Griffith Taylor: Visionary, Environmentalist, Explorer

Carolyn Strange and Alison Bashford

© 2008

Thomas Griffith Taylor (1880-1963) was a geographer, anthropologist, and world explorer. His travels took him from Captain Scott's final expedition in Antarctica to every continent on earth, in a professional life that stretched from the Boer War to the Cold War. Taylor's research ranged from microscopic analysis of fossils to the "races of man," the geographic basis of global politics, while his work as a professor led him from his Cambridge education to the Universities of Chicago and Sydney, as well as Harold A. Innis' recently-founded geography department in the University of Toronto.

As a scientific secularist, Taylor made it his lifelong mission to enlighten the public on humankind's relation to the environment and was an early environmentalist. His progressive views on interracial marriage, as well as his criticisms of social Darwinist doctrines, anti-Semitism, and twentieth-century nationalism caused him to be constantly embroiled in controversy. Often dismissed by his contemporary political and intellectual opponents, many subsequent scientists and thinkers have come to regard his life as prophetic. This timely, beautifully produced, and copiously illustrated biography recounts and analyses the fascinating life of a remarkably contemporary man.

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Product Details

  • Division: Scholarly Publishing
  • World Rights
  • Page Count: 287 pages
  • Dimensions: 7.0in x 0.8in x 9.9in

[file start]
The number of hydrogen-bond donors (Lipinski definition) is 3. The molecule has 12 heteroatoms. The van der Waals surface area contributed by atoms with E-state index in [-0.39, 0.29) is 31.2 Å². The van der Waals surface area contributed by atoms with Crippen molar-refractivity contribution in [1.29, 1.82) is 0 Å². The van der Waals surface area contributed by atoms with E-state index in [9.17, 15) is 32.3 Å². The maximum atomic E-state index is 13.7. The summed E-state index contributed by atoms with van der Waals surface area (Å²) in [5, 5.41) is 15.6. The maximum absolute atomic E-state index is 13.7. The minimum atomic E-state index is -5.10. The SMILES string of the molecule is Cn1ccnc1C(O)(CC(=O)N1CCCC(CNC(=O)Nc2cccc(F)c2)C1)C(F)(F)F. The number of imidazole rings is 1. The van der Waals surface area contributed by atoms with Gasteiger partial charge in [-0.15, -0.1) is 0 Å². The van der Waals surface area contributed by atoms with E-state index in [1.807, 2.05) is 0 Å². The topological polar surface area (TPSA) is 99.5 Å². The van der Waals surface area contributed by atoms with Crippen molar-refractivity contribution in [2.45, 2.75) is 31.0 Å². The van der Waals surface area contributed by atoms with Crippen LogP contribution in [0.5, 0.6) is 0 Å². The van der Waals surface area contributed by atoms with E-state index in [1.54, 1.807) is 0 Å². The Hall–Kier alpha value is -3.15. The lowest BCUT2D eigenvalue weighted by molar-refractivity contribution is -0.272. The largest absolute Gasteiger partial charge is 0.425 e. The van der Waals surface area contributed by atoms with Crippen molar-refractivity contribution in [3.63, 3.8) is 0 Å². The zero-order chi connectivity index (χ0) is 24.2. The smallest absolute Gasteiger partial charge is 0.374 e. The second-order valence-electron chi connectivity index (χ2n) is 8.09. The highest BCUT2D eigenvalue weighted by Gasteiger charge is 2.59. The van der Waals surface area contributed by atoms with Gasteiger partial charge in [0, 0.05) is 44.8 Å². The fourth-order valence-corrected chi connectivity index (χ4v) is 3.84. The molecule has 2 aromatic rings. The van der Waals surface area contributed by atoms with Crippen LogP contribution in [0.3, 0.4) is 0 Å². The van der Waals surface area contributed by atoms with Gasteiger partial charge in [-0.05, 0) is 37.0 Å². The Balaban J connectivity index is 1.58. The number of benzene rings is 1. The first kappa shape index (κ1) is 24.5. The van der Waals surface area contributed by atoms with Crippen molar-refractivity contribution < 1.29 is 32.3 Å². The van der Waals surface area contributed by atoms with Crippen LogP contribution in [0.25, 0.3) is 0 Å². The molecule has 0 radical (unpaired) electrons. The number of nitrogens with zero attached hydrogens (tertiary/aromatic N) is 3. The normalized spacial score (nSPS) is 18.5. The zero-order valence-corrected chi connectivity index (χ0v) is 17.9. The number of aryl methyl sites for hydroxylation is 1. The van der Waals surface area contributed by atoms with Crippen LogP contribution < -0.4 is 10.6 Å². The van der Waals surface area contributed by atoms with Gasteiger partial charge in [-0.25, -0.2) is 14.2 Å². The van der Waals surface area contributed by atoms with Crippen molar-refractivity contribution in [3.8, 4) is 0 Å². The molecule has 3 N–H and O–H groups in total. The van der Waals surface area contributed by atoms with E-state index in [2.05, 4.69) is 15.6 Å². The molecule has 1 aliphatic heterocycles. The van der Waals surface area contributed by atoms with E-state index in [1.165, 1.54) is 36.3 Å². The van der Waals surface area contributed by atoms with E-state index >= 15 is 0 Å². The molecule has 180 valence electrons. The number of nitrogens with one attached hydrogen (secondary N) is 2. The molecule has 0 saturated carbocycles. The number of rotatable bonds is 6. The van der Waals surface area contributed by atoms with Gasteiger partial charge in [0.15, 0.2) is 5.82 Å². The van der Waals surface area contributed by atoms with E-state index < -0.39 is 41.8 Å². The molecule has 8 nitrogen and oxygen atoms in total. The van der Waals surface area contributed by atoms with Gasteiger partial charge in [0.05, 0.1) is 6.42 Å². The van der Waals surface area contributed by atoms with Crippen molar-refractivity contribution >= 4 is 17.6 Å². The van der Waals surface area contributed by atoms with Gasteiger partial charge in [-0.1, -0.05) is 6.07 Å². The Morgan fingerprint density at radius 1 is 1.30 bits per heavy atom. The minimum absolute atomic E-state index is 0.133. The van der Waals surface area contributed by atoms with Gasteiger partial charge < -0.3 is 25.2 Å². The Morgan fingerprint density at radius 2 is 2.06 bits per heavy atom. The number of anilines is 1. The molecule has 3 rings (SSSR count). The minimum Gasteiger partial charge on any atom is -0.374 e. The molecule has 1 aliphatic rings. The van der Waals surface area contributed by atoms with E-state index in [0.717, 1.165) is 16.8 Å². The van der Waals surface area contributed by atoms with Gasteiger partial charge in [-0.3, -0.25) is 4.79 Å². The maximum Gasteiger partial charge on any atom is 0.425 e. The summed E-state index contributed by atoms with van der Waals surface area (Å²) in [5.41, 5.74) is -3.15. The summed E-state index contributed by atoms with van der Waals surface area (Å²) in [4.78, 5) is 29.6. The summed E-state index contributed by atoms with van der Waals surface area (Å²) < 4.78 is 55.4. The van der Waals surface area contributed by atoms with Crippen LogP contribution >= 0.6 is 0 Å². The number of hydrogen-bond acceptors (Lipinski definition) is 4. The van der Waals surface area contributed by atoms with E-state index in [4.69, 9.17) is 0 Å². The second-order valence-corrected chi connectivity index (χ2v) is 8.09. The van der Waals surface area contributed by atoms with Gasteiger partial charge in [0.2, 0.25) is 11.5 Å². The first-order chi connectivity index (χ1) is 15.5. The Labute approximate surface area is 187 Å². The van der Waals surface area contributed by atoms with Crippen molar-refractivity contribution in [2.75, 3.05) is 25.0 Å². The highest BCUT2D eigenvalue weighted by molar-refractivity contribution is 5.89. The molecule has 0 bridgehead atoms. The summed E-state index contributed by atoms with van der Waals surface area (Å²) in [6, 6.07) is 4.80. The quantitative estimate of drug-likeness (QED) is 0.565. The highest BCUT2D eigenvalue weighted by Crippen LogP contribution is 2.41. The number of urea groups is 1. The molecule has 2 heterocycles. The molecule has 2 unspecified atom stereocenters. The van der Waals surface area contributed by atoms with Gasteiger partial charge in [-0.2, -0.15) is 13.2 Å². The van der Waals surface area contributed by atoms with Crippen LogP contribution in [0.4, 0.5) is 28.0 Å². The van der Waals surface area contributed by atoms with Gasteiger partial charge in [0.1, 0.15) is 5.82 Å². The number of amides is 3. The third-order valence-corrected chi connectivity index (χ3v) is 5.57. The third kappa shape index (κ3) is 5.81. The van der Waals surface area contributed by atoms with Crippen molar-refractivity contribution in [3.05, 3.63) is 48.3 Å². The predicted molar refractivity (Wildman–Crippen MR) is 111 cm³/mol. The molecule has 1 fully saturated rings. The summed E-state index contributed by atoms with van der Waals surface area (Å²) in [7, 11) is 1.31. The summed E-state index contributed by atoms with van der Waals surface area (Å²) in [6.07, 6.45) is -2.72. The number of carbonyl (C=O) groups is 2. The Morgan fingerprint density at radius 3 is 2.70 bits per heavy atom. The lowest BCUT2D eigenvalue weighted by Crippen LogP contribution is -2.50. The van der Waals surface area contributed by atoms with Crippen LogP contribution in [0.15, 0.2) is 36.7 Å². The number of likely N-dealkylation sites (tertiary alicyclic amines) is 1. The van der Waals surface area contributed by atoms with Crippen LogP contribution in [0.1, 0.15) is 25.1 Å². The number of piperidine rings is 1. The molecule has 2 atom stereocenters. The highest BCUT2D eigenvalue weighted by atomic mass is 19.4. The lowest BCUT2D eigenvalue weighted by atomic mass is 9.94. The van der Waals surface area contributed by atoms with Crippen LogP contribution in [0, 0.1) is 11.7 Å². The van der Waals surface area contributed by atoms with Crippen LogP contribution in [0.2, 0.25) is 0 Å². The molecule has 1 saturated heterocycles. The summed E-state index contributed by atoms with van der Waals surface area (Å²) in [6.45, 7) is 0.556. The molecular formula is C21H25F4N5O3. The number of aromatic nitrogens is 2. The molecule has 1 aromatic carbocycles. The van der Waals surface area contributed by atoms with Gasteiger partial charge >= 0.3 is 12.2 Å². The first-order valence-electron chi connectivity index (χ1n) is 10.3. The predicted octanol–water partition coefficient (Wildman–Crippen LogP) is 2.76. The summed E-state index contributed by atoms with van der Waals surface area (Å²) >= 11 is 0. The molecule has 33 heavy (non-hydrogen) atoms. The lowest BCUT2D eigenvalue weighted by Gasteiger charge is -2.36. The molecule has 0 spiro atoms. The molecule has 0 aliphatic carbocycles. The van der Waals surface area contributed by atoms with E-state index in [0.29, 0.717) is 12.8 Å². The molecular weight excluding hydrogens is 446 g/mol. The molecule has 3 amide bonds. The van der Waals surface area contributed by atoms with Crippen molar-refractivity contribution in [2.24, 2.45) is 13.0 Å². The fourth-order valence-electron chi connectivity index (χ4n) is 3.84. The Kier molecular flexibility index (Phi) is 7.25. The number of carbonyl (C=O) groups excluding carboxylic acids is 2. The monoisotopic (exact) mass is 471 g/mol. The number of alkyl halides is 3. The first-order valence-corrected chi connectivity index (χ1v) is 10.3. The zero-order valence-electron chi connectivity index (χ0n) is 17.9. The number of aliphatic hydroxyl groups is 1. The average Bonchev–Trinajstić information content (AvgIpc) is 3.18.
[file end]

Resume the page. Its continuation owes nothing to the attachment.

Product Formats

SaveUP TO 9239

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SKU# SP002689

  • PUBLISHED NOV 2008

    From: $28.46

    Regular Price: $37.95

    ISBN 9780802096630

Quick Overview

Thomas Griffith Taylor (1880-1963) was a geographer, anthropologist, and world explorer. His travels took him from Captain Scott's final expedition in Antarctica to every continent on earth.

Griffith Taylor: Visionary, Environmentalist, Explorer

Carolyn Strange and Alison Bashford

© 2008

Thomas Griffith Taylor (1880-1963) was a geographer, anthropologist, and world explorer. His travels took him from Captain Scott's final expedition in Antarctica to every continent on earth, in a professional life that stretched from the Boer War to the Cold War. Taylor's research ranged from microscopic analysis of fossils to the "races of man," the geographic basis of global politics, while his work as a professor led him from his Cambridge education to the Universities of Chicago and Sydney, as well as Harold A. Innis' recently-founded geography department in the University of Toronto.

As a scientific secularist, Taylor made it his lifelong mission to enlighten the public on humankind's relation to the environment and was an early environmentalist. His progressive views on interracial marriage, as well as his criticisms of social Darwinist doctrines, anti-Semitism, and twentieth-century nationalism caused him to be constantly embroiled in controversy. Often dismissed by his contemporary political and intellectual opponents, many subsequent scientists and thinkers have come to regard his life as prophetic. This timely, beautifully produced, and copiously illustrated biography recounts and analyses the fascinating life of a remarkably contemporary man.

Continue Reading Read Less

Product Details

  • Division: Scholarly Publishing
  • World Rights
  • Page Count: 287 pages
  • Dimensions: 7.0in x 0.8in x 9.9in
  • Author Information

    Carolyn Strange is a senior fellow in the Research School of Humanities at the Australian National University.



    Allison Bashford is an associate professor in the Department of History at the University of Sydney.

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